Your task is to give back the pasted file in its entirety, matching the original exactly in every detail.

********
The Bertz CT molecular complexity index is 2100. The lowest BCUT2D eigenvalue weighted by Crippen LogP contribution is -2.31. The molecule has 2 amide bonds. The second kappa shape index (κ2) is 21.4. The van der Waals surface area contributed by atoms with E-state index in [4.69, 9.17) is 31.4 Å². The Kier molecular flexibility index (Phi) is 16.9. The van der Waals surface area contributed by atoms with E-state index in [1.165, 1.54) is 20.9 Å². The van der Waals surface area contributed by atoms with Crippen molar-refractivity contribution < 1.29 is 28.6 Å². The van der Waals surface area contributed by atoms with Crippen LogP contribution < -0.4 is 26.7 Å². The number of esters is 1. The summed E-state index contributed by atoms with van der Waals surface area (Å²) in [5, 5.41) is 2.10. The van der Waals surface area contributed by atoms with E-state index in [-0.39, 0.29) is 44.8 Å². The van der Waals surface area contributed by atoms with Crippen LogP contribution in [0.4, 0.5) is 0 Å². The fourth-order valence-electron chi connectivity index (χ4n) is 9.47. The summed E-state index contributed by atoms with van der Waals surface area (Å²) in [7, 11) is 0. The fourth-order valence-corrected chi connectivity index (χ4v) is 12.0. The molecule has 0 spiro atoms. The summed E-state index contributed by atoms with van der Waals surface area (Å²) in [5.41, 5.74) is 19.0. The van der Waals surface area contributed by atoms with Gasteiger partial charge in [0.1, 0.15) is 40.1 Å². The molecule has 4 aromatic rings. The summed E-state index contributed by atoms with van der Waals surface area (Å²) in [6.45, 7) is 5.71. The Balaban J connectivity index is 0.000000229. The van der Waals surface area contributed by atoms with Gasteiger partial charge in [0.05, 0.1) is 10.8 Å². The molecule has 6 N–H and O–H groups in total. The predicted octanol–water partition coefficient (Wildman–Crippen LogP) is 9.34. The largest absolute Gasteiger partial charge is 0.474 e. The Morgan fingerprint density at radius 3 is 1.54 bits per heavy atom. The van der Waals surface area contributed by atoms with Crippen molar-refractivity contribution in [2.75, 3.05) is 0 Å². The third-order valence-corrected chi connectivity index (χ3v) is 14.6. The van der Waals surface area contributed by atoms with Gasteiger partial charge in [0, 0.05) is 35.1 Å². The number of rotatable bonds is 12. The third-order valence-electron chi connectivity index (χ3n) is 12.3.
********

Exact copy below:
The Bertz CT molecular complexity index is 2100. The lowest BCUT2D eigenvalue weighted by Crippen LogP contribution is -2.31. The molecule has 2 amide bonds. The second kappa shape index (κ2) is 21.4. The van der Waals surface area contributed by atoms with E-state index in [4.69, 9.17) is 31.4 Å². The Kier molecular flexibility index (Phi) is 16.9. The van der Waals surface area contributed by atoms with E-state index in [1.165, 1.54) is 20.9 Å². The van der Waals surface area contributed by atoms with Crippen molar-refractivity contribution < 1.29 is 28.6 Å². The van der Waals surface area contributed by atoms with Crippen LogP contribution < -0.4 is 26.7 Å². The number of esters is 1. The summed E-state index contributed by atoms with van der Waals surface area (Å²) in [5, 5.41) is 2.10. The van der Waals surface area contributed by atoms with E-state index in [-0.39, 0.29) is 44.8 Å². The van der Waals surface area contributed by atoms with Crippen LogP contribution in [0.4, 0.5) is 0 Å². The fourth-order valence-electron chi connectivity index (χ4n) is 9.47. The summed E-state index contributed by atoms with van der Waals surface area (Å²) in [7, 11) is 0. The fourth-order valence-corrected chi connectivity index (χ4v) is 12.0. The molecule has 0 spiro atoms. The summed E-state index contributed by atoms with van der Waals surface area (Å²) in [5.41, 5.74) is 19.0. The van der Waals surface area contributed by atoms with Gasteiger partial charge in [0.1, 0.15) is 40.1 Å². The molecule has 4 aromatic rings. The summed E-state index contributed by atoms with van der Waals surface area (Å²) in [6.45, 7) is 5.71. The Balaban J connectivity index is 0.000000229. The van der Waals surface area contributed by atoms with Gasteiger partial charge in [0.05, 0.1) is 10.8 Å². The molecule has 6 N–H and O–H groups in total. The predicted octanol–water partition coefficient (Wildman–Crippen LogP) is 9.34. The largest absolute Gasteiger partial charge is 0.474 e. The Morgan fingerprint density at radius 3 is 1.54 bits per heavy atom. The van der Waals surface area contributed by atoms with Crippen molar-refractivity contribution in [2.75, 3.05) is 0 Å². The third-order valence-corrected chi connectivity index (χ3v) is 14.6. The van der Waals surface area contributed by atoms with Gasteiger partial charge in [0, 0.05) is 35.1 Å². The number of rotatable bonds is 12. The third-order valence-electron chi connectivity index (χ3n) is 12.3.